In 1836, John Wilson Croker, having immersed himself in dozens of contemporary French novels, warned his readers that 'she who dares to read a single page of the hundred thousand licentious pages with which the last five years have indundated society, is lost for ever.' It has become common to build an opposition between the attitudes towards fiction held in prudish Victorian England and permissive 19th-century France. The lack of a full-length study of 19th-century
Anglo-French literary relations means, however, that the rejection of French novels has been greatly exaggerated. French Novels and the Victorians sheds new light on these relations by exploring the enormous impact of French fiction on the Victorian reading public. The book considers the many
different ties built between the two countries in the publishing industry, identifying how French novels could be accessed and by whom, as well as who promoted and who resisted the importation of Continental works in England and why.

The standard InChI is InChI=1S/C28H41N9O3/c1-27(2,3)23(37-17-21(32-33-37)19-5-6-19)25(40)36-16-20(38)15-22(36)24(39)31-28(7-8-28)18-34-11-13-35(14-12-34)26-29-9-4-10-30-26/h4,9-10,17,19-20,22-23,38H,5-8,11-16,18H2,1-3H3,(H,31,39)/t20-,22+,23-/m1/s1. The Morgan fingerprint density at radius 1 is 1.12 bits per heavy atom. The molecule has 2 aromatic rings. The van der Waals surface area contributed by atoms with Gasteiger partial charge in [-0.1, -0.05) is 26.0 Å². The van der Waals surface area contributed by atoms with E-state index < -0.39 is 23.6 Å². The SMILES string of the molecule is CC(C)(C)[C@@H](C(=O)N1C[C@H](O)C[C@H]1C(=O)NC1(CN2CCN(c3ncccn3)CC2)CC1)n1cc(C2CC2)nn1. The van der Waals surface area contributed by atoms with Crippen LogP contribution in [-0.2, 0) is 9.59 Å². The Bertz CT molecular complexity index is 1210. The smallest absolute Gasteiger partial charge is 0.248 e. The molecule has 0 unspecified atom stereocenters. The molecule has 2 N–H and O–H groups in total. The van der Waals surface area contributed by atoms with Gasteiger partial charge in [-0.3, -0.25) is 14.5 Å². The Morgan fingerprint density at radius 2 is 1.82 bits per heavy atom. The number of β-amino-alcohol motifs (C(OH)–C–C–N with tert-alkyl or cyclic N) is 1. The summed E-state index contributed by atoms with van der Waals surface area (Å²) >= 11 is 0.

The book reflects on what 'immorality' meant to both critics and the readers they sought to warn, and how the notion was subjected to scrutiny through censorship debates as well as the fictional representations of readers. It also tackles the contemporary preoccupation with literary influence, and explores how the extensive circulation of French fiction in England affected the concept of a 'national' literature. In addition to highlighting the cultural importance of novelists such as Sand,
Balzac, and Dumas, this book uncovers the networks and mediums that enabled French novels to cross the Channel, and looks at how the concept of 'the French novel' was elaborated, interpreted, and challenged.